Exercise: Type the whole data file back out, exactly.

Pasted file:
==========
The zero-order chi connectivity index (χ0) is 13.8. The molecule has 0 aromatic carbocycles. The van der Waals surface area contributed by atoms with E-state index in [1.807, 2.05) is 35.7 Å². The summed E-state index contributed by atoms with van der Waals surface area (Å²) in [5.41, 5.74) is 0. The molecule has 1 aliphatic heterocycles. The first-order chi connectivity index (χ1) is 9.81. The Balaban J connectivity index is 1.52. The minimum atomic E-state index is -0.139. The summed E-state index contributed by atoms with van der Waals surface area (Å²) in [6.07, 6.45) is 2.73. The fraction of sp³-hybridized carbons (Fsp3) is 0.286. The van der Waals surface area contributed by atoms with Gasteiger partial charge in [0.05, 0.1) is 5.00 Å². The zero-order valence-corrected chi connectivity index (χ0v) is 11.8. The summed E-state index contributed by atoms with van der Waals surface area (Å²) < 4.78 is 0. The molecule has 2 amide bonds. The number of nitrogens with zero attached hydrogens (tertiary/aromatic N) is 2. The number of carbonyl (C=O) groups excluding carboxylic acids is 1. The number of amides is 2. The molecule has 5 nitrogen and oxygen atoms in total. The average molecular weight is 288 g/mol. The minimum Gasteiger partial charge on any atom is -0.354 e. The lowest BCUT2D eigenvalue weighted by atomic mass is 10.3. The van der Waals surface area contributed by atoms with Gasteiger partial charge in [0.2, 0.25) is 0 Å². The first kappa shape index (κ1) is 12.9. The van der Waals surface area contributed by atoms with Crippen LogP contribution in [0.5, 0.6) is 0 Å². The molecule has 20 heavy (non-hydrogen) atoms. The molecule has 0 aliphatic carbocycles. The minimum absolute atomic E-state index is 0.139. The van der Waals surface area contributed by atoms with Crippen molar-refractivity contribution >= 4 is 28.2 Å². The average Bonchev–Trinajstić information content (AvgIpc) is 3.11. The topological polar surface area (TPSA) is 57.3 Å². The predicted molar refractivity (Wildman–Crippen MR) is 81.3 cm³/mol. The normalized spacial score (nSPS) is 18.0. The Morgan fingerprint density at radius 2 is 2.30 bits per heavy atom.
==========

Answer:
The zero-order chi connectivity index (χ0) is 13.8. The molecule has 0 aromatic carbocycles. The van der Waals surface area contributed by atoms with E-state index in [1.807, 2.05) is 35.7 Å². The summed E-state index contributed by atoms with van der Waals surface area (Å²) in [5.41, 5.74) is 0. The molecule has 1 aliphatic heterocycles. The first-order chi connectivity index (χ1) is 9.81. The Balaban J connectivity index is 1.52. The minimum atomic E-state index is -0.139. The summed E-state index contributed by atoms with van der Waals surface area (Å²) in [6.07, 6.45) is 2.73. The fraction of sp³-hybridized carbons (Fsp3) is 0.286. The van der Waals surface area contributed by atoms with Gasteiger partial charge in [0.05, 0.1) is 5.00 Å². The zero-order valence-corrected chi connectivity index (χ0v) is 11.8. The summed E-state index contributed by atoms with van der Waals surface area (Å²) < 4.78 is 0. The molecule has 2 amide bonds. The number of nitrogens with zero attached hydrogens (tertiary/aromatic N) is 2. The number of carbonyl (C=O) groups excluding carboxylic acids is 1. The number of amides is 2. The molecule has 5 nitrogen and oxygen atoms in total. The average molecular weight is 288 g/mol. The minimum Gasteiger partial charge on any atom is -0.354 e. The lowest BCUT2D eigenvalue weighted by atomic mass is 10.3. The van der Waals surface area contributed by atoms with Gasteiger partial charge in [0.2, 0.25) is 0 Å². The first kappa shape index (κ1) is 12.9. The van der Waals surface area contributed by atoms with Crippen LogP contribution in [0.5, 0.6) is 0 Å². The molecule has 20 heavy (non-hydrogen) atoms. The molecule has 0 aliphatic carbocycles. The minimum absolute atomic E-state index is 0.139. The van der Waals surface area contributed by atoms with Crippen molar-refractivity contribution >= 4 is 28.2 Å². The average Bonchev–Trinajstić information content (AvgIpc) is 3.11. The topological polar surface area (TPSA) is 57.3 Å². The predicted molar refractivity (Wildman–Crippen MR) is 81.3 cm³/mol. The normalized spacial score (nSPS) is 18.0. The Morgan fingerprint density at radius 2 is 2.30 bits per heavy atom.